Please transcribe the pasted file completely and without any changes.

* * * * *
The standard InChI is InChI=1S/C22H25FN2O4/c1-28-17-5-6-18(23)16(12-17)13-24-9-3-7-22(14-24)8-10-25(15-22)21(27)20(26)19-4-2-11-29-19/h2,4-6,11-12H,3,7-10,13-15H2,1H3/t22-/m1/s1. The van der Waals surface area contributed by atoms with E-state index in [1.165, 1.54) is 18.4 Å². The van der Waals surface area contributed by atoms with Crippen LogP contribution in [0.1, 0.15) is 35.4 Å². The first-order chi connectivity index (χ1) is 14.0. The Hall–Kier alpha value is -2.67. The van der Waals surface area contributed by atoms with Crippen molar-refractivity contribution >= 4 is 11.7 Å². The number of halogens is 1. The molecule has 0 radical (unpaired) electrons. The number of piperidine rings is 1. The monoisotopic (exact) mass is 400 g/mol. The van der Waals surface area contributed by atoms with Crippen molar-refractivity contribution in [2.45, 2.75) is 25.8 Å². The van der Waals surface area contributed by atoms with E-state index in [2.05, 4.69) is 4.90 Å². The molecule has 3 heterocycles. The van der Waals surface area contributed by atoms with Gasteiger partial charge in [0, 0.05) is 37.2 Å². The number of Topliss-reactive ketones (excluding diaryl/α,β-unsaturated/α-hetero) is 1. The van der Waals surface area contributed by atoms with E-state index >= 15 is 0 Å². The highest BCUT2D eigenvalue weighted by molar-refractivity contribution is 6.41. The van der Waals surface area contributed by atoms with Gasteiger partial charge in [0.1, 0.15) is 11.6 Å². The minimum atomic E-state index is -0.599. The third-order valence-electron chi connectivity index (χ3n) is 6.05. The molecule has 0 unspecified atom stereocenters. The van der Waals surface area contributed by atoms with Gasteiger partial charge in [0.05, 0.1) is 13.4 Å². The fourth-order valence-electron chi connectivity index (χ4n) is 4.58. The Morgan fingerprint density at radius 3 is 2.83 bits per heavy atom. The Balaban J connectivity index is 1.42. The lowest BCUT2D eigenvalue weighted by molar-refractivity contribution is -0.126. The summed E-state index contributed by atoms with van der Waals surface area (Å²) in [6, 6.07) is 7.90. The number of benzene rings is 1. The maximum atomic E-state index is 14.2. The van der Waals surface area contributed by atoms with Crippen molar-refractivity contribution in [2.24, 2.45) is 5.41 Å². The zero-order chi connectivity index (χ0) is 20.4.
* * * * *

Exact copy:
The standard InChI is InChI=1S/C22H25FN2O4/c1-28-17-5-6-18(23)16(12-17)13-24-9-3-7-22(14-24)8-10-25(15-22)21(27)20(26)19-4-2-11-29-19/h2,4-6,11-12H,3,7-10,13-15H2,1H3/t22-/m1/s1. The van der Waals surface area contributed by atoms with E-state index in [1.165, 1.54) is 18.4 Å². The van der Waals surface area contributed by atoms with Crippen LogP contribution in [0.1, 0.15) is 35.4 Å². The first-order chi connectivity index (χ1) is 14.0. The Hall–Kier alpha value is -2.67. The van der Waals surface area contributed by atoms with Crippen molar-refractivity contribution >= 4 is 11.7 Å². The number of halogens is 1. The molecule has 0 radical (unpaired) electrons. The number of piperidine rings is 1. The monoisotopic (exact) mass is 400 g/mol. The van der Waals surface area contributed by atoms with Crippen molar-refractivity contribution in [2.45, 2.75) is 25.8 Å². The van der Waals surface area contributed by atoms with E-state index in [2.05, 4.69) is 4.90 Å². The molecule has 3 heterocycles. The van der Waals surface area contributed by atoms with Gasteiger partial charge in [0, 0.05) is 37.2 Å². The number of Topliss-reactive ketones (excluding diaryl/α,β-unsaturated/α-hetero) is 1. The van der Waals surface area contributed by atoms with E-state index >= 15 is 0 Å². The highest BCUT2D eigenvalue weighted by molar-refractivity contribution is 6.41. The van der Waals surface area contributed by atoms with Gasteiger partial charge in [0.1, 0.15) is 11.6 Å². The minimum atomic E-state index is -0.599. The third-order valence-electron chi connectivity index (χ3n) is 6.05. The molecule has 0 unspecified atom stereocenters. The van der Waals surface area contributed by atoms with Gasteiger partial charge in [0.05, 0.1) is 13.4 Å². The fourth-order valence-electron chi connectivity index (χ4n) is 4.58. The Morgan fingerprint density at radius 3 is 2.83 bits per heavy atom. The Balaban J connectivity index is 1.42. The lowest BCUT2D eigenvalue weighted by molar-refractivity contribution is -0.126. The summed E-state index contributed by atoms with van der Waals surface area (Å²) in [6, 6.07) is 7.90. The number of benzene rings is 1. The maximum atomic E-state index is 14.2. The van der Waals surface area contributed by atoms with Crippen molar-refractivity contribution in [2.24, 2.45) is 5.41 Å². The zero-order chi connectivity index (χ0) is 20.4.